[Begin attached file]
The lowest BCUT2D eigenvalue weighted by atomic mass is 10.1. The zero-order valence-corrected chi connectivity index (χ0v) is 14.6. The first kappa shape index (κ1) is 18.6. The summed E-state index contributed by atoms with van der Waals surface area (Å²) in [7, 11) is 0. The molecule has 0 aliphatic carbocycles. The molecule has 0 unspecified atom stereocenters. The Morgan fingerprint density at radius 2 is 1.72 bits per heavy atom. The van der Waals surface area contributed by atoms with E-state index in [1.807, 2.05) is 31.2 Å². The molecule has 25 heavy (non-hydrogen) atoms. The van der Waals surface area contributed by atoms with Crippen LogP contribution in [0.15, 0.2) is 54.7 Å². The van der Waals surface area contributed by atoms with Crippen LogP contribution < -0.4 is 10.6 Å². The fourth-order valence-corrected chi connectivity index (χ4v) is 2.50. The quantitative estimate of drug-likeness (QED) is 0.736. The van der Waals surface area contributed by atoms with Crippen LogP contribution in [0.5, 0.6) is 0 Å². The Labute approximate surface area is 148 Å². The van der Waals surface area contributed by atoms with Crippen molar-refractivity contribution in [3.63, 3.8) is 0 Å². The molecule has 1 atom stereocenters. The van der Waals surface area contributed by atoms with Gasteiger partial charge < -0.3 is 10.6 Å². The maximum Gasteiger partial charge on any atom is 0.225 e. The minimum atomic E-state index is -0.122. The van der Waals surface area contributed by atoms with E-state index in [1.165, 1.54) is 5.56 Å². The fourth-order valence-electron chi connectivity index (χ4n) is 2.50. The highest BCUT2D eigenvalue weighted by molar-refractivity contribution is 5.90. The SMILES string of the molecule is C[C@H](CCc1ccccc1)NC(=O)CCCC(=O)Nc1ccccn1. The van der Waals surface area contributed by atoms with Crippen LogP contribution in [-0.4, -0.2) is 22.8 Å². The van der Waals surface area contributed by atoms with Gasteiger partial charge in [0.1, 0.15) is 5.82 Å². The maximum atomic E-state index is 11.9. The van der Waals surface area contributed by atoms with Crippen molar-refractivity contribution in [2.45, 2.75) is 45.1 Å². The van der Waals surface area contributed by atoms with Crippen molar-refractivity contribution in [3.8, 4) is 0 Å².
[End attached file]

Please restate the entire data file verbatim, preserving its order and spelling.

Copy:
The lowest BCUT2D eigenvalue weighted by atomic mass is 10.1. The zero-order valence-corrected chi connectivity index (χ0v) is 14.6. The first kappa shape index (κ1) is 18.6. The summed E-state index contributed by atoms with van der Waals surface area (Å²) in [7, 11) is 0. The molecule has 0 aliphatic carbocycles. The molecule has 0 unspecified atom stereocenters. The Morgan fingerprint density at radius 2 is 1.72 bits per heavy atom. The van der Waals surface area contributed by atoms with E-state index in [1.807, 2.05) is 31.2 Å². The molecule has 25 heavy (non-hydrogen) atoms. The van der Waals surface area contributed by atoms with Crippen LogP contribution in [0.15, 0.2) is 54.7 Å². The van der Waals surface area contributed by atoms with Crippen LogP contribution < -0.4 is 10.6 Å². The fourth-order valence-corrected chi connectivity index (χ4v) is 2.50. The quantitative estimate of drug-likeness (QED) is 0.736. The van der Waals surface area contributed by atoms with Crippen LogP contribution in [0.5, 0.6) is 0 Å². The Labute approximate surface area is 148 Å². The van der Waals surface area contributed by atoms with Crippen molar-refractivity contribution in [3.63, 3.8) is 0 Å². The molecule has 1 atom stereocenters. The van der Waals surface area contributed by atoms with Gasteiger partial charge < -0.3 is 10.6 Å². The maximum Gasteiger partial charge on any atom is 0.225 e. The minimum atomic E-state index is -0.122. The van der Waals surface area contributed by atoms with E-state index in [1.165, 1.54) is 5.56 Å². The fourth-order valence-electron chi connectivity index (χ4n) is 2.50. The highest BCUT2D eigenvalue weighted by molar-refractivity contribution is 5.90. The SMILES string of the molecule is C[C@H](CCc1ccccc1)NC(=O)CCCC(=O)Nc1ccccn1. The van der Waals surface area contributed by atoms with Crippen LogP contribution in [-0.4, -0.2) is 22.8 Å². The van der Waals surface area contributed by atoms with Gasteiger partial charge in [0.1, 0.15) is 5.82 Å². The maximum atomic E-state index is 11.9. The van der Waals surface area contributed by atoms with Crippen molar-refractivity contribution in [2.45, 2.75) is 45.1 Å². The van der Waals surface area contributed by atoms with Crippen molar-refractivity contribution in [3.8, 4) is 0 Å².